British medical experts are questioning a new theory put forward by Italian vascular surgeon Dr. Paolo Zamboni that multiple sclerosis (MS) was caused by blocked veins in the neck or chest.
Dr. Zamboni's theory centres around the repeated references in research text books to deposits of iron in the blood vessels and a link to MS.
Excess deposits of the heavy metal have been proven to lead to inflammation and cell death in the laboratory. These are both characteristics of MS.
Using ultrasound to examine the vessels leading in and out of the brain, he said he had tested his theory in people and found that in a majority, including his spouse who he also experimented upon, the veins draining blood from the brain were malformed or blocked. In people without MS, they were not.
He further suggested that iron was damaging the blood vessels and allowing the heavy metal, along with other unwelcome cells, to cross the crucial brain-blood barrier, a process termed Chronic Cerebrospinal Venous Insufficiency (CCSVI).
He said he had devised an experimental procedure that involved removing the blockage in the veins that carry blood to and from the brain.
So far, he has performed the angioplasty-like surgery, known as "la liberation" in Italian, on 120 MS patients, including his wife, whose multiple sclerosis provoked his interest in tackling the disease.
His findings were published in the Journal of Vascular Surgery and scientists at the University of Buffalo in New York announced they would test his theory by recruiting for a large study.
However, British experts sound skeptical. Research Communications Officer at the MS Society, Dr Susan Kohlhaas, said: "Several medical advisers to the MS Society have read through the papers published by Dr Zamboni, and have heard him lecture on the subject.
"They are not convinced by the evidence that blockages to draining veins from the brain are specific to people with MS, or that this explains the cause of MS at any stage of the condition."
Dr Zamboni's most recently published work examined CCSVI in 65 people and suggested that 50 per cent of people with relapsing remitting MS were relapse-free for 18 months.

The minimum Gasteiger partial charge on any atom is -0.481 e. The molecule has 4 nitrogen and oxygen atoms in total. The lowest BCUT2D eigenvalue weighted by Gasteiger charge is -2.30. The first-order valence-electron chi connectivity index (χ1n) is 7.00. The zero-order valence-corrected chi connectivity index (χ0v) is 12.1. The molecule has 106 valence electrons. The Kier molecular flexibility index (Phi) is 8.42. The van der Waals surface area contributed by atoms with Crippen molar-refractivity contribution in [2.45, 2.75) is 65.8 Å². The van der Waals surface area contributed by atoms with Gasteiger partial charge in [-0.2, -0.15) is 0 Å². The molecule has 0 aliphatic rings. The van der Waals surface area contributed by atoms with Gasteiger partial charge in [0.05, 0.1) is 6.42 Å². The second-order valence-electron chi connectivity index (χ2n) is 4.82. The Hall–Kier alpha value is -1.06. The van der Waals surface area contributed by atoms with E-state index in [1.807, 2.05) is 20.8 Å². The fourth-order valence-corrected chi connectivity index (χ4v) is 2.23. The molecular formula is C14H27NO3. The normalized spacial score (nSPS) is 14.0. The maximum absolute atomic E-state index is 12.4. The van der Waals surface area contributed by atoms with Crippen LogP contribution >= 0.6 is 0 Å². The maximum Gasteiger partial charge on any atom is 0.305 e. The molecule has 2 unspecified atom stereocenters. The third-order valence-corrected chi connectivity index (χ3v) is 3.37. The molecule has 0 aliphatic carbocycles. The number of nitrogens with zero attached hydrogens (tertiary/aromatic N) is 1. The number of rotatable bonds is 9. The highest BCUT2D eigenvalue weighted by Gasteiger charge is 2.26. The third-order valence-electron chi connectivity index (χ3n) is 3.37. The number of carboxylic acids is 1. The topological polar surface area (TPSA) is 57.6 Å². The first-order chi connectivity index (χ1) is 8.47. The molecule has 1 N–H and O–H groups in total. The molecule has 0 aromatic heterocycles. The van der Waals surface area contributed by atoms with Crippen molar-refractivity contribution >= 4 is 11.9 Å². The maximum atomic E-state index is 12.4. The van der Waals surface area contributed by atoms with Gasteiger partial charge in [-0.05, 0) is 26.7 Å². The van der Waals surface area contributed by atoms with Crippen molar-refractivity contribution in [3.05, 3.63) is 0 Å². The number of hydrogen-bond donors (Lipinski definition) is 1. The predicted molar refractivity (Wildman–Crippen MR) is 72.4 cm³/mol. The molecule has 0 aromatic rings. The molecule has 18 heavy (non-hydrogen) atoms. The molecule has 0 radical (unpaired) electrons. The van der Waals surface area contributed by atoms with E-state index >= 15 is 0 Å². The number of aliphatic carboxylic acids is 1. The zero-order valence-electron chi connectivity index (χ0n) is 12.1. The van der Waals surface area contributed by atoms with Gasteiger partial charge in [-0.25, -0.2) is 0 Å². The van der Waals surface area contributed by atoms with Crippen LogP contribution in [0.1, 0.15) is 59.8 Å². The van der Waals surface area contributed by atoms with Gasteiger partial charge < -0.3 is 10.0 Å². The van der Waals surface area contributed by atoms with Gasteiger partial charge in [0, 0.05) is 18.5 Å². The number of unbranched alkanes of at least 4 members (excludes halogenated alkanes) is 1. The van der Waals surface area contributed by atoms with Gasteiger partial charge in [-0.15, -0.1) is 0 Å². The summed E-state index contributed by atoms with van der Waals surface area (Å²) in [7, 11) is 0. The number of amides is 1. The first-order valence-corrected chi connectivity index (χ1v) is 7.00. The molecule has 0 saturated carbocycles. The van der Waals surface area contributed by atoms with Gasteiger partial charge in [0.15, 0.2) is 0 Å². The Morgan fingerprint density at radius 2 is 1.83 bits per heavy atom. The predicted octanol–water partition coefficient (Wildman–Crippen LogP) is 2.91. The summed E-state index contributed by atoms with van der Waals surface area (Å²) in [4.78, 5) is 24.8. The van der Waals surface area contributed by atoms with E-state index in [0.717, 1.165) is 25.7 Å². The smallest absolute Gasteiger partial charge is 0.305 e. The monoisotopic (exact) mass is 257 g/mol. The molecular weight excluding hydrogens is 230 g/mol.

Among the control group of MS patients who did not undergo the procedure, Zamboni found that only 27 per cent went 18 months without a relapse. There was no published benefit for people with progressive forms of the condition.
Participants with relapsing remitting MS, however, were allowed to continue receiving their usual form of treatment, so it is inconclusive whether any reduction in relapse rate was due to the CCSVI procedure.
Importantly, the result of the procedure was measured using different MRI scanning machines and at different times, meaning the data is inconsistent and not a useful measure.
Professor Alastair Compston, Head of the Department of Clinical Neurosciences at the University of Cambridge, is one of the six medical advisors of the MS Society, UK.
He said: "The treatment for CCSVI is not available for patients with multiple sclerosis in the United Kingdom because there is no convincing evidence to suggest that it is safe or beneficial to people with MS.
"People with MS are unlikely to benefit from treatments that dilate blood vessels."
Dr Susan Kohlhaas stressed, "The MS Society supports evidence-based information concerning MS and welcomes new avenues of research into the causes and possible treatments.
"More research is needed to pin down any relationship between CCSVI and MS and in that respect we welcome the trial currently recruiting in New York."